You may have other cats, especially older ones, who won’t be thrilled with the new kitten’s robust play. You may want to consider adopting two kittens; more often than not the kittens will entertain each other and leave the older cat alone. If adopting two is not feasible, extended play sessions with your kitten on a daily basis will help.
The Feline Terrorist: Taming the Kitten with an Attitude
By Wayne L Hunthausen, DVM, and Gary M. Landsberg, DVM, Dipl. ACMB
Young cats and kittens can be quite serious when it comes to play. For felines, play prepares them to become great hunters and helps develop social skills with other cats. But this behavior is not fun when the pet treats us like big mice or when its playful pounces puncture our skin.
Although play bites are usually inhibited and swatting is often done with retracted claws, sharp teeth and nails can damage our clothing or inadvertently cause injury. The danger of serious injury increases when the behavior is directed toward the face, a family member with fragile skin, or toward someone with an immune deficiency disorder.
Play attack problems typically involve young cats that are alone during the day. The attacks escalate when they are reinforced by someone who thinks the behavior is cute and encourages it. Besides exploration and investigation, kitten play typically involves elements of predation such as stalking, chasing, attacking, catching and biting. Most kittens engage their peers in rough-and-tumble play. When another feline playmate is not available, a nearby family member becomes the next-best target. Although you may be an appealing target for play, you don’t have the fur, defenses, or mobility of another cat, which increases the likelihood of injuries.
Avoid training a kitty to be a terrorist. Teasing a small kitten with your fingers and toes may seem like fun, but this will quickly change as the pet grows older and the bites become harder. It you want to be more to your cat than a big toy, take an early stand. While some of these little guys can become quite bloodthirsty and relentless, their behavior can be controlled.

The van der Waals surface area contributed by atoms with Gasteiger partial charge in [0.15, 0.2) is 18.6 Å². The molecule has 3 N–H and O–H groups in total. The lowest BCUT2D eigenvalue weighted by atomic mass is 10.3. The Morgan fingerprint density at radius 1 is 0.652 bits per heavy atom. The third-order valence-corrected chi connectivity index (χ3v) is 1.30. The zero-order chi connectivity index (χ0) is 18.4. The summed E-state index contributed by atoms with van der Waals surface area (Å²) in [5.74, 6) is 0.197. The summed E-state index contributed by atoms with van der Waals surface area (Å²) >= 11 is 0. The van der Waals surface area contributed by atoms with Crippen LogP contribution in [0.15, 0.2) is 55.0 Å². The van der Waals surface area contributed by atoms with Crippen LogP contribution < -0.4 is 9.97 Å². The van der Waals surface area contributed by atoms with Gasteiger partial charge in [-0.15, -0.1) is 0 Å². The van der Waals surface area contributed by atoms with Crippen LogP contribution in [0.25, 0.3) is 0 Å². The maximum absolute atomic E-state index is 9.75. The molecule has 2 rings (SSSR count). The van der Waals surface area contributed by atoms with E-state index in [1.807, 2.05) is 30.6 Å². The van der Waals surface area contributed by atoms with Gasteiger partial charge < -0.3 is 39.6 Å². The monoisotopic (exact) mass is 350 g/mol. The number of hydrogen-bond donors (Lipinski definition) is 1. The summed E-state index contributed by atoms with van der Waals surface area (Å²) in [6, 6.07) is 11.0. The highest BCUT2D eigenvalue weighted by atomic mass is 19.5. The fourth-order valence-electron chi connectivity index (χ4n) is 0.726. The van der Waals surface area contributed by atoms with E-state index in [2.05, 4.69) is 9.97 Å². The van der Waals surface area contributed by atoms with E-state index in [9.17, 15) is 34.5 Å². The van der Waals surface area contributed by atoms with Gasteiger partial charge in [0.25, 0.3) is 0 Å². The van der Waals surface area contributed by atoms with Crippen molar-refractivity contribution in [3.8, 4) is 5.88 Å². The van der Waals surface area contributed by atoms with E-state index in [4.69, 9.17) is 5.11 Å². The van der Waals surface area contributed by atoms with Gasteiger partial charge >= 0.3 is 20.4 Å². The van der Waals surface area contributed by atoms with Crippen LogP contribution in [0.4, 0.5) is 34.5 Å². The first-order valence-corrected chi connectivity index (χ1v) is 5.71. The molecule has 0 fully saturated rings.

Controlling the Little Beast
Since play is a normal behavior, it is important that the cat has an acceptable outlet for it. Providing a feline playmate of the same age and temperament will usually draw the attack behavior away from you and toward the new buddy. Only consider this option if you are prepared to take on the extra care that a second pet warrants. If adding another pet to the home is out of the question, then you must shoulder the responsibility for providing the proper type of play and shaping your pet’s behavior.
Play interaction with the cat should involve tossing or dangling toys for it to chase and catch. This directs the attacks away from you. The more vigorous the interaction, the better. Keep your kitten so busy and worn out that it doesn’t even think about going after you. Check out your local pet store and stock up on all types of fun, tempting cat toys. Or provide inexpensive toys such as ping pong balls or unshelled walnuts for swatting. Adding catnip to the toy or stuffing or coating it with food can sometimes increase its appeal. A short fishing rod is great for casting small rubber or feather toys, and provides entertainment for you and your cat. Always maintain control at playtime. Play that is initiated by the cat should be ignored or interrupted; you should start all play.